Turning To Caffeine

I get that warm gushy, mushy feeling
as the last of the coffee swirls in my mouth,
crashing against the pink walls
it is controlled in, all the juices
from the body, blending perfectly
with the milk, and coffee, and water
and sugar from the pantry below the rooms.

I nestle comfortable in my chair,
my spine jutting with ease with the
Styrofoam under the red, cheap cloth
my knee perched up, ankle left loose
on the steel hand rest of the chair;
my ponytail playing chase with the
the slight air that the fan sends in my way.

Arms across the chest, my eyelids flutter,
just as they do when I feel droopy, the head
reminding me of the paper that I have due
and my heart, of the feather-like mattress
that crushes under me each night; as the eyes
shut close, the world starts to breathe and stops
as the smell of coffee warms my nostrils, yet again.

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Nights At Uni.

The night was still young,
when the world started to stir;
Drowsy heads emerge
from under the cold blanket
called life, for life.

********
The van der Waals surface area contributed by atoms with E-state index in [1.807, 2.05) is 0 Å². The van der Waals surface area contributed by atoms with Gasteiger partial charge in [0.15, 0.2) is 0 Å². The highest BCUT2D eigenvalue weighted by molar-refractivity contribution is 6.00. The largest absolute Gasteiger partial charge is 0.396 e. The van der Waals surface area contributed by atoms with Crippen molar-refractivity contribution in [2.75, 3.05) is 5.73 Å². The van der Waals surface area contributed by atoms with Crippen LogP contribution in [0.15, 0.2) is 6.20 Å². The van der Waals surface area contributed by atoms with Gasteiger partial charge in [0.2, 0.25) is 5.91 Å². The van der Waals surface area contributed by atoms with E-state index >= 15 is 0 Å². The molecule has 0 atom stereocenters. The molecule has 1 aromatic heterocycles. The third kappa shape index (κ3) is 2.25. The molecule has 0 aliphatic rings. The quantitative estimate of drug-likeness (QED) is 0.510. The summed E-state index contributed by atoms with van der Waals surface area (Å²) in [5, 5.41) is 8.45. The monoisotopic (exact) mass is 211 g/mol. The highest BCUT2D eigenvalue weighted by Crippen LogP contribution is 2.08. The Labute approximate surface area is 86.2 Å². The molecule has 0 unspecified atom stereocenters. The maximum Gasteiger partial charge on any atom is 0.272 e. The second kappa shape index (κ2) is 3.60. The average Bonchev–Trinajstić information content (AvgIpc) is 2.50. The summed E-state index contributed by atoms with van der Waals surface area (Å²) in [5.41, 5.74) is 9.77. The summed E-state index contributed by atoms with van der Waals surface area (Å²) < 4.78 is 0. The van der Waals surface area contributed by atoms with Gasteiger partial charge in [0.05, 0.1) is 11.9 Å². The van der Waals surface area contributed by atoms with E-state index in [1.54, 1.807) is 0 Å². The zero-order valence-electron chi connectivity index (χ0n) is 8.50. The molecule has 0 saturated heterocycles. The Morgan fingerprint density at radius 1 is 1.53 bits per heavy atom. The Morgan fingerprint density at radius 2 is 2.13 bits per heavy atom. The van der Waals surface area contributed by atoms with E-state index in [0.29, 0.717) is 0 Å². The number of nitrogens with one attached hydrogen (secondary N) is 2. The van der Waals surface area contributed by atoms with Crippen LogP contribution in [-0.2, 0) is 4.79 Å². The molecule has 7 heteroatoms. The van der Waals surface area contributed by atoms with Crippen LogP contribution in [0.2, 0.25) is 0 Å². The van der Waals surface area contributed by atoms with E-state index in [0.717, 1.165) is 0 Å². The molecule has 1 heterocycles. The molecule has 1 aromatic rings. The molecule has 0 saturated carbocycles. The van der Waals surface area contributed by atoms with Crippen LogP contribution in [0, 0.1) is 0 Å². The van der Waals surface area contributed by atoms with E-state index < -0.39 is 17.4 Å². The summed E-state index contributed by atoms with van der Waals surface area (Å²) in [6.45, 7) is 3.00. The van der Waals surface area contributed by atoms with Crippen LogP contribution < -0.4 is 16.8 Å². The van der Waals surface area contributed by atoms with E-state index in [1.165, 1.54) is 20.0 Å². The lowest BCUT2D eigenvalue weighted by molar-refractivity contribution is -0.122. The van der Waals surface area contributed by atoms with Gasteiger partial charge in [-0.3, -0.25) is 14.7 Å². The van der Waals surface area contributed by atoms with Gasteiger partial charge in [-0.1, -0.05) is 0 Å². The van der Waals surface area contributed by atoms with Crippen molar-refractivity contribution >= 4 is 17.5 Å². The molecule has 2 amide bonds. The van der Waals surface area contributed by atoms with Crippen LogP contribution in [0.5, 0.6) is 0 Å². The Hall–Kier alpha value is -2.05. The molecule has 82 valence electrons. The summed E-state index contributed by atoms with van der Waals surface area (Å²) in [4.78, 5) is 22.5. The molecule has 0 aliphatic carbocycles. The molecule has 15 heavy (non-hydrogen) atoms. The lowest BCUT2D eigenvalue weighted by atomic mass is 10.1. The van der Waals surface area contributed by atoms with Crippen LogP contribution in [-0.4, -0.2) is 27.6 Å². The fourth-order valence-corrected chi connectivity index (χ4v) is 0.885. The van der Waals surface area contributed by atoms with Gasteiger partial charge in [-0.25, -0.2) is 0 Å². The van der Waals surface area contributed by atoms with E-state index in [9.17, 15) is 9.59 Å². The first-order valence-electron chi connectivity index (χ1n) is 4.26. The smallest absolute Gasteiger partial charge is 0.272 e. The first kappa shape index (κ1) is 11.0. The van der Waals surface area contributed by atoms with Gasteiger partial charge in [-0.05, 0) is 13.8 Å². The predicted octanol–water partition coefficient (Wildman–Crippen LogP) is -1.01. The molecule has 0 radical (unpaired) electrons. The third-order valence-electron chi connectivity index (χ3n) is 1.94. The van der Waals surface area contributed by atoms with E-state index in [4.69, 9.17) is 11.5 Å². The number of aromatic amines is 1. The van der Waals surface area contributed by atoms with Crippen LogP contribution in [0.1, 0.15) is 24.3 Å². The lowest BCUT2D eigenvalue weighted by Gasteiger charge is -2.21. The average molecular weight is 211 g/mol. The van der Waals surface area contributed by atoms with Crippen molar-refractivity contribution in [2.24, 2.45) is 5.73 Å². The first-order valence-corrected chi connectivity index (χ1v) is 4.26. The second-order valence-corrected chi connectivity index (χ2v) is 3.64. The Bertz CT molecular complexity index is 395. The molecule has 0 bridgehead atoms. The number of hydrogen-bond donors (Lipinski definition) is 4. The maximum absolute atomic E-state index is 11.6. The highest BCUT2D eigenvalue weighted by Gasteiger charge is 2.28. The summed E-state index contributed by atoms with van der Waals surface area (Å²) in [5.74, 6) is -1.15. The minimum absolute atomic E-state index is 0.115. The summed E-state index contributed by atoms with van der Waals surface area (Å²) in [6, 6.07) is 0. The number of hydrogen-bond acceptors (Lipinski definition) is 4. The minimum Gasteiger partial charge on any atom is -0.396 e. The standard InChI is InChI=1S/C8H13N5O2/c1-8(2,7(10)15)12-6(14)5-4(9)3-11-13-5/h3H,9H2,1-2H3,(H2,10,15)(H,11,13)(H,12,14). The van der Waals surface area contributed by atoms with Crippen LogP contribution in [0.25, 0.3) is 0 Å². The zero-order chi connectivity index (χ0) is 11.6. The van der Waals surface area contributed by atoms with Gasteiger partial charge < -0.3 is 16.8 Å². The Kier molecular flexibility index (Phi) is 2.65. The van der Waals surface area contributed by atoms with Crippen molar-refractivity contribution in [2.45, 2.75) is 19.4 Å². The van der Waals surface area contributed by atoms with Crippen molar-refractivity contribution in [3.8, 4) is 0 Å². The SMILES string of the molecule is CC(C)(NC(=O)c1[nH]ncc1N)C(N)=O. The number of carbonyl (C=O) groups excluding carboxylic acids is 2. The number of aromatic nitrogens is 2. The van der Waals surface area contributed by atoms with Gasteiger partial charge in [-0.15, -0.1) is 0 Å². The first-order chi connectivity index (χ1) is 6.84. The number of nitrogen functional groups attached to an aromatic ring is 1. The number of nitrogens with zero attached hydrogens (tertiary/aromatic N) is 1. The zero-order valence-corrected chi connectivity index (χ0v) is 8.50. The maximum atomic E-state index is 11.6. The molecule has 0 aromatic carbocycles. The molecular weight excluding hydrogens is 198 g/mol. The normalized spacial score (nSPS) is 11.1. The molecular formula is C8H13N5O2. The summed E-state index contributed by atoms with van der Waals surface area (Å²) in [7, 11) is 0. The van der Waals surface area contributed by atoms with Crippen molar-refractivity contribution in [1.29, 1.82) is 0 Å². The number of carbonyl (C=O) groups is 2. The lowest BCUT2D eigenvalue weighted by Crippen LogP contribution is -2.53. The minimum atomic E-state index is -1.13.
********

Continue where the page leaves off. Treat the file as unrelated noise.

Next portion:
Groups flock to the courts
and to libraries and to
canopies and to the grounds,
celebrating the cool night
under the burning embers
in the distant sky. The trees
sway to the music
of the wind and grass
awaits the naked feet
caress it passionately.
The chirping of the crickets
is a lullaby to each and every
still deep in the slumber
and music to the others.
The turf inhales and exhales
with each breath everyone
takes and the gentle,
feel good movement
brings everyone alive
and makes everyone laugh
as life begins, begins, begins. 

Woh Kagaz Ki Kashti

Read this for reference before continuing.

Sixteen years later, a full fledged, voluptuous, long dark haired girl lies on a bedsheet on the floor of her room, next to the two mattresses, both of which are depressed with mountainous solids, covered in bedsheets and flanked by multiple pillows on either side- her parents.

The room is bathed in a gentle red hue and the air conditioner’s low, constant hum creates a drowsy, comfortable atmosphere. A guitar is in one corner of the room, against the wall, behind which the red lights twinkle lazily. The opposite wall is covered entirely with scraps of paper, some printed, some written on- by crayons, pencils, pens, markers, so much that the blue paint of the wall is hardly visible; things that may make no sense to someone who doesn’t look close enough. Each bit of paper contains thoughts.